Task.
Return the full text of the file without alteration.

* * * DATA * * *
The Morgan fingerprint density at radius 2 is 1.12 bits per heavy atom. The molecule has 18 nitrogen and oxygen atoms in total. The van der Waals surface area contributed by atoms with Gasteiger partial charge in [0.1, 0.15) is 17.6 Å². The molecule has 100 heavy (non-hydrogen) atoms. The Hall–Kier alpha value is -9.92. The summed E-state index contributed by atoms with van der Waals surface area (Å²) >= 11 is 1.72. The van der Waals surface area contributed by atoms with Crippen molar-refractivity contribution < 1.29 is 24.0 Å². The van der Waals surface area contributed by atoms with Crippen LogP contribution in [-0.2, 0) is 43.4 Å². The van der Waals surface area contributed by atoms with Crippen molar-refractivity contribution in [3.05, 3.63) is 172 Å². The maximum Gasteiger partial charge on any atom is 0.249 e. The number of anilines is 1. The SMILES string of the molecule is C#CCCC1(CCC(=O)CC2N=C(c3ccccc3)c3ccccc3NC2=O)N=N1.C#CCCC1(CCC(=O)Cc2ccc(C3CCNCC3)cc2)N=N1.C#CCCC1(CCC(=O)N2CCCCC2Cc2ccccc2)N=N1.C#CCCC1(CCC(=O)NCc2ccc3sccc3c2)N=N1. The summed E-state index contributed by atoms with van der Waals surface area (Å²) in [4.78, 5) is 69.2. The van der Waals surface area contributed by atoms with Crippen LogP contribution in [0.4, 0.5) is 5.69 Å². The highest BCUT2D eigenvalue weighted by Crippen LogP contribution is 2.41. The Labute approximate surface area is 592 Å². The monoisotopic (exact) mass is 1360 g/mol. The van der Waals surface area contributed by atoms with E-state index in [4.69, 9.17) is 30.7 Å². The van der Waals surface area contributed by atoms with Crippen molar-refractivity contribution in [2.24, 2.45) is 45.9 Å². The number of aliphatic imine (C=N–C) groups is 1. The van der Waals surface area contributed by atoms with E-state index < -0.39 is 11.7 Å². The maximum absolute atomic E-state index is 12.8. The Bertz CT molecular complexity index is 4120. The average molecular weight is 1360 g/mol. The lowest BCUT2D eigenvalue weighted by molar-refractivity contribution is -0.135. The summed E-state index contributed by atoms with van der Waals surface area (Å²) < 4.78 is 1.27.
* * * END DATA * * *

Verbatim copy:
The Morgan fingerprint density at radius 2 is 1.12 bits per heavy atom. The molecule has 18 nitrogen and oxygen atoms in total. The van der Waals surface area contributed by atoms with Gasteiger partial charge in [0.1, 0.15) is 17.6 Å². The molecule has 100 heavy (non-hydrogen) atoms. The Hall–Kier alpha value is -9.92. The summed E-state index contributed by atoms with van der Waals surface area (Å²) >= 11 is 1.72. The van der Waals surface area contributed by atoms with Crippen molar-refractivity contribution < 1.29 is 24.0 Å². The van der Waals surface area contributed by atoms with Crippen LogP contribution in [-0.2, 0) is 43.4 Å². The van der Waals surface area contributed by atoms with Crippen molar-refractivity contribution in [3.05, 3.63) is 172 Å². The maximum Gasteiger partial charge on any atom is 0.249 e. The number of anilines is 1. The SMILES string of the molecule is C#CCCC1(CCC(=O)CC2N=C(c3ccccc3)c3ccccc3NC2=O)N=N1.C#CCCC1(CCC(=O)Cc2ccc(C3CCNCC3)cc2)N=N1.C#CCCC1(CCC(=O)N2CCCCC2Cc2ccccc2)N=N1.C#CCCC1(CCC(=O)NCc2ccc3sccc3c2)N=N1. The summed E-state index contributed by atoms with van der Waals surface area (Å²) in [4.78, 5) is 69.2. The van der Waals surface area contributed by atoms with Crippen LogP contribution in [0.4, 0.5) is 5.69 Å². The highest BCUT2D eigenvalue weighted by Crippen LogP contribution is 2.41. The Labute approximate surface area is 592 Å². The monoisotopic (exact) mass is 1360 g/mol. The van der Waals surface area contributed by atoms with E-state index in [4.69, 9.17) is 30.7 Å². The van der Waals surface area contributed by atoms with Crippen molar-refractivity contribution in [2.24, 2.45) is 45.9 Å². The number of aliphatic imine (C=N–C) groups is 1. The van der Waals surface area contributed by atoms with E-state index < -0.39 is 11.7 Å². The maximum absolute atomic E-state index is 12.8. The Bertz CT molecular complexity index is 4120. The average molecular weight is 1360 g/mol. The lowest BCUT2D eigenvalue weighted by molar-refractivity contribution is -0.135. The summed E-state index contributed by atoms with van der Waals surface area (Å²) < 4.78 is 1.27.